Munich Re is an exception in the earnings trend. It’s expected to earn a profit of just a few hundred million euros in 2017 thanks to hurricanes Harvey, Irma and Maria – known collectively as “HIM” – that ravaged the southern US in August and September, and triggered a surge in insurance claims that landed at Munich Re’s door as the insurers’ insurer. As a result, the company reported a net loss of €1.4 billion in the third quarter. Its 2017 income won’t be nearly enough to keep the annual dividend unchanged at last year’s €1.3 billion.
But Chief Financial Officer Jörg Schneider had a pleasant surprise for shareholders after reporting the hurricane losses. “Why shouldn’t we pay an unchanged dividend?” he said. The slide in profits was no reason to scrap the dividend because the company had built up reserves in previous years.
It has indeed amassed a claims equalization reserve of €10.1 billion so it could easily afford an unchanged payout. Perhaps more importantly, it hasn’t cut its dividend since 1969. Investors who have held its shares since then have received annual yields of 4 percent and more — and the company is evidently loathe to break with that tradition.
It’s not altruism. Key shareholders such as big pension and investment funds demand steady payouts to ensure dependable returns for their customers. Wall Street has some glittering examples of faithful dividend payers. Coca Cola and Johnson & Johnson have increased their dividends each year without fail since 1963. 3M, the maker of the yellow Post-it notes, has done so since 1959. Pampers maker Procter & Gamble has been increasing its dividend for the past 60 years and tobacco giant Philip Morris for over 80 years.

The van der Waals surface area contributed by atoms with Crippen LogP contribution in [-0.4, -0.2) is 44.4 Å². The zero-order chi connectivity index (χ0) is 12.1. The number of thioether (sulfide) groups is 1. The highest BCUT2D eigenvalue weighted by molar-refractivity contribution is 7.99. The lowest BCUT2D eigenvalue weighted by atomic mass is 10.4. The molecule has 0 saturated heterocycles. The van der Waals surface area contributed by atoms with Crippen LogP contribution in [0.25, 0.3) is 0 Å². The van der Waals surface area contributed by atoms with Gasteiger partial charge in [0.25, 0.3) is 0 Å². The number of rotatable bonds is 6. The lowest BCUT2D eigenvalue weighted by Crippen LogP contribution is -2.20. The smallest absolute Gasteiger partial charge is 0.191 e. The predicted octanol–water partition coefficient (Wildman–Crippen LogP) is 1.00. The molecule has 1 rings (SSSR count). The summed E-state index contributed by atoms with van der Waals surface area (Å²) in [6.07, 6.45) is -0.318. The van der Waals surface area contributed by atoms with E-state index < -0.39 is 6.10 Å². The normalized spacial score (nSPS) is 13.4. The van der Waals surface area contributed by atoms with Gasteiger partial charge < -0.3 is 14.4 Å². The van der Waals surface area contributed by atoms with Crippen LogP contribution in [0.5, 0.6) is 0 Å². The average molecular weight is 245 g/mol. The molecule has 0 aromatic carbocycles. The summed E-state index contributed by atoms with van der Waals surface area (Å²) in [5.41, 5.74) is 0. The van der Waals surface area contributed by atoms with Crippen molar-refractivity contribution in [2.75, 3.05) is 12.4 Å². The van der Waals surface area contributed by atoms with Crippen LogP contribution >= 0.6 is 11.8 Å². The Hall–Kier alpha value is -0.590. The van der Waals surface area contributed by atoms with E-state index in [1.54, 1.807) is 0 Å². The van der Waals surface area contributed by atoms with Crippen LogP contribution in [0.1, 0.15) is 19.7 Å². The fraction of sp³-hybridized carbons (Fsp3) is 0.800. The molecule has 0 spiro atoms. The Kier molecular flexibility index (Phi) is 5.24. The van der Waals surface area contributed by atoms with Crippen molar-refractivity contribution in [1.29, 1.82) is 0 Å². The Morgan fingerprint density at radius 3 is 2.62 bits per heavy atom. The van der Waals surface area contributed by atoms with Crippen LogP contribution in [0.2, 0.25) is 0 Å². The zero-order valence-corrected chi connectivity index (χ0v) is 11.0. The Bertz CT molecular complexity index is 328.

Investors in German government bonds have received no yield for years.
And take Eli Lilly: the company founded in 1876 by its namesake soldier and pharmacist. It’s now among the world’s top drugmakers, employing 42,000 people in 125 countries. It’s paid dividends since 1885, even during the first and second world wars, and the 1929 Wall Street crash. German companies can’t compete with that kind of tradition. However, investors in Munich Re, BASF, Allianz, Daimler and BMW and several others score annual dividend yields, defined as how much a company pays out in dividends each year relative to share price, of more than 3 percent.
Even though the DAX has almost quadrupled since 2009, the average dividend yield for DAX companies has remained constant at 2.8 percent, its long-term average. That’s because earnings and hence dividends have kept pace with share price gains.
Compare that to the virtually non-existent yields on bonds. Investors in German government bonds have received no yield for years and a corporate bond with an average credit rating of BBB and a maturity of three to five years has a yield of just 0.9 percent. So shares pay almost two percentage points more.
The shares of BMW, Daimler and Deutsche Telekom for example now pay dividend yields of more than 4 percent while their bonds yield less than 1 percent. This imbalance is one of the main reasons for the endless worldwide bull market for shares as cheap money floods stock markets in search of returns. Global share prices have been rising since March 2009 and that’s unlikely to change, at least not as long as company profits and dividends keep increasing while interest rates remain mired close to zero.
Ulf Sommer writes about companies and markets for Handelsblatt. To contact the author: firstname.lastname@example.org